Star light, star bright, first star I see tonight……
As the Gustavus Symphony Orchestra returned to Bakgatla Resort on the Pilansburg Game Reserve following its final South African concert on January 30, the stars were brilliant. The resort is, to be polite, a bit removed from the bright city lights of Johannesburg. The moon had already set and there was little artificial lighting in the area to obscure the night sky. The stars were brilliant against the black night. Both students and members of the Companion Tour were sitting around the pool or on the patios near the chalets looking into the night sky.
The Symphony’s day opened with our departure from Johannesburg and the ride north to the Pilansburg Game Reserve. The view along the way was a green savannah, covered with short trees, that we expect all of Africa to be. We could imagine the wildlife hidden in the bush but we couldn’t imagine the afternoon we were soon to experience.
Under a very bright sky with temps in the 90s, we loaded into open, 20-passenger Jeeps for the our safari into the reserve. Covering nearly 220 square miles, the reserve is the site of an ancient volcano and home to nearly every mammal that is indigenous to the African continent, including the Big Five: lions, leopards, elephants, black and white rhino and water buffalo.
As we ventured into the bush, our driver Temba offered an introduction on what we may or may not see and it wasn’t long before we spotted our first impala, followed quickly by zebra and wildebeest. A message on Temba’s radio pointed us toward our first black rhino some distance away from the vehicle but still close enough to see the size of animal and our first elephants — also some distance away and also very large. Over the next hour we spotted giraffe, water buffalo, springbok, warthogs, kudu, and red heart beast as we scanned the heavy brush on both sides of the vehicle. Each time someone pointed to another find, Temba stopped the Jeep and turned off the motor to give everyone a chance to take photos before moving on.
At one point we rounded a corner and encountered a very large bull elephant on the narrow road not more than 50 yards in front of us. Temba backed slowly away from the giant mammal and turned the Jeep around as he explained, “That elephant can run faster forward than I can back up and I don’t know if he’s happy to see us.” As we watched in awe, the massive creature turned off the road into bush and walked past our vehicle. He didn’t appear to be too concerned about us as he ripped entire branches off of the short trees and moved further into bush.
Later in our journey, Temba took us to a lake in the middle of the reserve and an area to view hippos. While we stood in the hot sun watching and snapping photos, the hippos were standing, nearly covered, in the water. From the boardwalk we could see a large number of birds in or near the water including egrets, ibis, spoonbills, red bishops and even a masked weaver working on it woven, hanging nest. The reserve’s wildlife seemed to be more active as we turned back to the main road. Herds of impala and zebra were nearly close enough to touch. A pair of white rhinos and giraffe grazed just 50 feet away.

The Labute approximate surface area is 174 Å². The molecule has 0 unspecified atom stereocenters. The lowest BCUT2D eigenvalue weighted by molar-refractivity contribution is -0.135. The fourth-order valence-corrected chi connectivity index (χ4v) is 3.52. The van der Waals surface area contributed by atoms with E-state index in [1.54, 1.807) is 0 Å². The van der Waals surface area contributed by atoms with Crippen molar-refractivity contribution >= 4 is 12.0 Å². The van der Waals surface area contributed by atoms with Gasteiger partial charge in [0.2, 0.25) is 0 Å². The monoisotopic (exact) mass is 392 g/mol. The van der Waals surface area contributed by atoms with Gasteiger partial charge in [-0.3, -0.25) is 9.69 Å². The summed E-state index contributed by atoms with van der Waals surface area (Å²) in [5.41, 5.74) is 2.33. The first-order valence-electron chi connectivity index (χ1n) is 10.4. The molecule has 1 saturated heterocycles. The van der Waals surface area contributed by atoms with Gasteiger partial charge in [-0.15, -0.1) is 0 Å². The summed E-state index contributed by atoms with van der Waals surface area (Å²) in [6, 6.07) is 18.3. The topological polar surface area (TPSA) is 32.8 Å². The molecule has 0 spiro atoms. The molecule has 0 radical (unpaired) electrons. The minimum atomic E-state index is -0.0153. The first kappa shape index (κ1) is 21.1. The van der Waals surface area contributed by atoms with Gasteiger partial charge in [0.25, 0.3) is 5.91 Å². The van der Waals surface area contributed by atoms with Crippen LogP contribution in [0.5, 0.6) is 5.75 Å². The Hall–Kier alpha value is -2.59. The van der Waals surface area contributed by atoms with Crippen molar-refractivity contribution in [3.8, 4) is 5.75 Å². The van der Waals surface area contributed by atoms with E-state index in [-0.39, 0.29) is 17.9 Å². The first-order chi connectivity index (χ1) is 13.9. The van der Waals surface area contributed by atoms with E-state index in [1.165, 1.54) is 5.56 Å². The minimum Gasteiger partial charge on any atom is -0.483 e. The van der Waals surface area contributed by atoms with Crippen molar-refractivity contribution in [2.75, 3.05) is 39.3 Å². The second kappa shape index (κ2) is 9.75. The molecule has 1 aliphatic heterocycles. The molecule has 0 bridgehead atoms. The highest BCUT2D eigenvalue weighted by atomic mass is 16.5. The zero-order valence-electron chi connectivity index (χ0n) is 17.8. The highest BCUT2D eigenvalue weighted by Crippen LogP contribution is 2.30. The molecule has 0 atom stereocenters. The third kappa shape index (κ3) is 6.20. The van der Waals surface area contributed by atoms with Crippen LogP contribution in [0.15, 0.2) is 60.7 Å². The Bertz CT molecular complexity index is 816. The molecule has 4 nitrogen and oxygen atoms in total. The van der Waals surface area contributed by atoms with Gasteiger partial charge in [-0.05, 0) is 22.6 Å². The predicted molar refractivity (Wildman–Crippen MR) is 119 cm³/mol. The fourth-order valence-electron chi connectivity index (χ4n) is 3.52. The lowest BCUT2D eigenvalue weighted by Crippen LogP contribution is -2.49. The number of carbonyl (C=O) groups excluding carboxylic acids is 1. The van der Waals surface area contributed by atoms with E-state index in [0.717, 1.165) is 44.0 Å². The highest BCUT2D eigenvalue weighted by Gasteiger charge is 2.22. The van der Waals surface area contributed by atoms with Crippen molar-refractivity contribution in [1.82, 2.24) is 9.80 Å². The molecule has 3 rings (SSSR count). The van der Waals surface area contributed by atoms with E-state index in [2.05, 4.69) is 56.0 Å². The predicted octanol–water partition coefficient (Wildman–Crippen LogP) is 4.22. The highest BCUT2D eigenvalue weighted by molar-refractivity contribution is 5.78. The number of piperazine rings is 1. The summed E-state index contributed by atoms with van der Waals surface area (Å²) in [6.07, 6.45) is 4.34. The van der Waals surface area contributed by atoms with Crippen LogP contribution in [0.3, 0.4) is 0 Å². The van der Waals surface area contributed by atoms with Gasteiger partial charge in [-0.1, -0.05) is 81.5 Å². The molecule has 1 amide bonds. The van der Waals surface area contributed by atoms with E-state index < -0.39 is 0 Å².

We made our way back to the resort to prepare for the final South African concert at Sun City. Once again the Symphony performed well for a small but enthusiastic audience. A number of young music students from a nearby school were in the audience and enjoyed a conversation with Conductor Ruth Lin as she introduced the four movements of Leroy Anderson’s Alma Mater. Retired music professors (and members of the Companion Tour) Helen & Paul Baumgartner received an ovation from the audience and the Symphony as Dr. Lin acknowledged them on their 57th anniversary and dedicated Edward MacDowell’s “To a Wild Rose” to them. As with each concert, the final chords of John Williams’ Star Wars Suite for Orchestra brought the audience to its feet.
An excerpt from tonight’t performance of “To A Wild Rose.”
After a final load-out of the equipment, the Gusties headed back to Bakgatla Resort, its final concert completed and the South African Tour coming to a close. Tired but happy with the evening’s concert, the members of the Symphony thought back on the past ten days headed into the African bush and the beauty of the African night sky.
It has been a long journey since the Symphony and the Companions left Minnesota and landed in Cape Town. Ten exciting, emotional, exhausting and memorable days. It will take much longer than ten days to absorb all that we have seen and heard. Together we have explored much of the region surrounding Cape Town and Johannesburg. Together we have created memories that will last a lifetime. Together we discovered how much we have in common with the people of South Africa. And together we have made new friends and brought music to those we met along the way. Hopefully we have made a difference in some lives.
Our adventure together will continue as we make our way on to Pretoria for a final day and then home to go our separate ways. Our common adventure has brought us together and introduced us to the people and the land of South Africa. Our common adventure will always connect us to each other and to the people of South Africa.
On a warm night, some summer evening, after the sun and the moon have set, we’ll look up into the darkness of our sky and remember the night sky above the African savannah on a game reserve in northern South Africa.
The stars do look different from this side of the world. But not so different.